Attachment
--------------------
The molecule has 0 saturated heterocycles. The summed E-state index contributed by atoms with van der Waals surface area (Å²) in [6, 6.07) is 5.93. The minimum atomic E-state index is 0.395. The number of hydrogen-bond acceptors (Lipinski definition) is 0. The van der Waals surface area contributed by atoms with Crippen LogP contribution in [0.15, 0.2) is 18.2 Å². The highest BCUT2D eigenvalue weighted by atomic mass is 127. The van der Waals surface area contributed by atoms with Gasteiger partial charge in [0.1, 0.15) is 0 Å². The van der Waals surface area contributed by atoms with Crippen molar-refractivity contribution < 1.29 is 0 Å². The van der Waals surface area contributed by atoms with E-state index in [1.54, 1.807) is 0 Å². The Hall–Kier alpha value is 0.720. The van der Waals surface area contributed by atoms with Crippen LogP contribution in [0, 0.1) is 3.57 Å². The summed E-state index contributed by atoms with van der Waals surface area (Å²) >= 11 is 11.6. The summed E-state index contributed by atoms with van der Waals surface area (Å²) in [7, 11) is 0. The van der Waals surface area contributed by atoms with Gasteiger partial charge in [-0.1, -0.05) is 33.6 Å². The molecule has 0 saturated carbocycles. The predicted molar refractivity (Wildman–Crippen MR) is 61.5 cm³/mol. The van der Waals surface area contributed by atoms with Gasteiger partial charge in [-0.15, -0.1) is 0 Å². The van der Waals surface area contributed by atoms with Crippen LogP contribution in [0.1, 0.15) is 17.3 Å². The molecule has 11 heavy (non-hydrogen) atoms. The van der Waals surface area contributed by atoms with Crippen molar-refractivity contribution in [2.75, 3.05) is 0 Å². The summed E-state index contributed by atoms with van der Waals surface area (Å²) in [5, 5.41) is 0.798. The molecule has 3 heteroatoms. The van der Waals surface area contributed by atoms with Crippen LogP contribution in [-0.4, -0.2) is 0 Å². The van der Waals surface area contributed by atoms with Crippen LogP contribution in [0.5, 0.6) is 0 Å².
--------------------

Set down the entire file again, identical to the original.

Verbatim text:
The molecule has 0 saturated heterocycles. The summed E-state index contributed by atoms with van der Waals surface area (Å²) in [6, 6.07) is 5.93. The minimum atomic E-state index is 0.395. The number of hydrogen-bond acceptors (Lipinski definition) is 0. The van der Waals surface area contributed by atoms with Crippen LogP contribution in [0.15, 0.2) is 18.2 Å². The highest BCUT2D eigenvalue weighted by atomic mass is 127. The van der Waals surface area contributed by atoms with Gasteiger partial charge in [0.1, 0.15) is 0 Å². The van der Waals surface area contributed by atoms with Crippen molar-refractivity contribution < 1.29 is 0 Å². The van der Waals surface area contributed by atoms with E-state index in [1.54, 1.807) is 0 Å². The Hall–Kier alpha value is 0.720. The van der Waals surface area contributed by atoms with Crippen LogP contribution in [0, 0.1) is 3.57 Å². The summed E-state index contributed by atoms with van der Waals surface area (Å²) >= 11 is 11.6. The summed E-state index contributed by atoms with van der Waals surface area (Å²) in [7, 11) is 0. The van der Waals surface area contributed by atoms with Gasteiger partial charge in [-0.1, -0.05) is 33.6 Å². The molecule has 0 saturated carbocycles. The predicted molar refractivity (Wildman–Crippen MR) is 61.5 cm³/mol. The van der Waals surface area contributed by atoms with Gasteiger partial charge in [-0.15, -0.1) is 0 Å². The van der Waals surface area contributed by atoms with Crippen LogP contribution in [0.1, 0.15) is 17.3 Å². The molecule has 11 heavy (non-hydrogen) atoms. The van der Waals surface area contributed by atoms with Crippen molar-refractivity contribution in [2.75, 3.05) is 0 Å². The summed E-state index contributed by atoms with van der Waals surface area (Å²) in [5, 5.41) is 0.798. The molecule has 3 heteroatoms. The van der Waals surface area contributed by atoms with Crippen LogP contribution in [-0.4, -0.2) is 0 Å². The van der Waals surface area contributed by atoms with Crippen LogP contribution in [0.5, 0.6) is 0 Å².